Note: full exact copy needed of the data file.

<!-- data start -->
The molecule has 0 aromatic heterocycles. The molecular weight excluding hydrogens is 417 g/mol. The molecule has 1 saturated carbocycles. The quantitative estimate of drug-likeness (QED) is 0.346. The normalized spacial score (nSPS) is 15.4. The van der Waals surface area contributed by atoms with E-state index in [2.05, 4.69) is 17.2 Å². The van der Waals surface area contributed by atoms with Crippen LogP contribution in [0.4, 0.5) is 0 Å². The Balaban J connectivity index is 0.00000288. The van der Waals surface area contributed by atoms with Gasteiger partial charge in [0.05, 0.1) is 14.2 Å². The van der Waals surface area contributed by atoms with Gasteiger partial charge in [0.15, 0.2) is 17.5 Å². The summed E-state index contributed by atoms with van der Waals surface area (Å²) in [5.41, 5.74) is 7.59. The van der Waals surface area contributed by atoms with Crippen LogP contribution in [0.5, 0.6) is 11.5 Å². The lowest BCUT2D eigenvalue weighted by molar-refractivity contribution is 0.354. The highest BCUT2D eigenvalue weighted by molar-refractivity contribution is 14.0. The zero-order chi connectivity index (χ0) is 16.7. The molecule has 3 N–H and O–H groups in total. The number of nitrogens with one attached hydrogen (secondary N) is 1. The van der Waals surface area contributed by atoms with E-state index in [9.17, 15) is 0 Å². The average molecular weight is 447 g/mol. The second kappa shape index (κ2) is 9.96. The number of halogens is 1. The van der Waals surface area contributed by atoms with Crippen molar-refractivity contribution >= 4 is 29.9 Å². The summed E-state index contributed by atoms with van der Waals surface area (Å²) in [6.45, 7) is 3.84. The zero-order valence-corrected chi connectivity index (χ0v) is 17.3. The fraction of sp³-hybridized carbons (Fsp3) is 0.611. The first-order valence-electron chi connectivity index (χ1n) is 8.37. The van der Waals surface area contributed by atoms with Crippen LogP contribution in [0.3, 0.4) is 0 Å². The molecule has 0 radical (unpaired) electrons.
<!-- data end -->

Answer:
The molecule has 0 aromatic heterocycles. The molecular weight excluding hydrogens is 417 g/mol. The molecule has 1 saturated carbocycles. The quantitative estimate of drug-likeness (QED) is 0.346. The normalized spacial score (nSPS) is 15.4. The van der Waals surface area contributed by atoms with E-state index in [2.05, 4.69) is 17.2 Å². The van der Waals surface area contributed by atoms with Crippen LogP contribution in [0.4, 0.5) is 0 Å². The Balaban J connectivity index is 0.00000288. The van der Waals surface area contributed by atoms with Gasteiger partial charge in [0.05, 0.1) is 14.2 Å². The van der Waals surface area contributed by atoms with Gasteiger partial charge in [0.15, 0.2) is 17.5 Å². The summed E-state index contributed by atoms with van der Waals surface area (Å²) in [5.41, 5.74) is 7.59. The van der Waals surface area contributed by atoms with Crippen LogP contribution in [0.5, 0.6) is 11.5 Å². The lowest BCUT2D eigenvalue weighted by molar-refractivity contribution is 0.354. The highest BCUT2D eigenvalue weighted by molar-refractivity contribution is 14.0. The zero-order chi connectivity index (χ0) is 16.7. The molecule has 3 N–H and O–H groups in total. The number of nitrogens with one attached hydrogen (secondary N) is 1. The van der Waals surface area contributed by atoms with E-state index in [9.17, 15) is 0 Å². The average molecular weight is 447 g/mol. The second kappa shape index (κ2) is 9.96. The number of halogens is 1. The van der Waals surface area contributed by atoms with Crippen molar-refractivity contribution >= 4 is 29.9 Å². The summed E-state index contributed by atoms with van der Waals surface area (Å²) in [6.45, 7) is 3.84. The zero-order valence-corrected chi connectivity index (χ0v) is 17.3. The fraction of sp³-hybridized carbons (Fsp3) is 0.611. The first-order valence-electron chi connectivity index (χ1n) is 8.37. The van der Waals surface area contributed by atoms with Crippen LogP contribution in [0.3, 0.4) is 0 Å². The molecule has 0 radical (unpaired) electrons.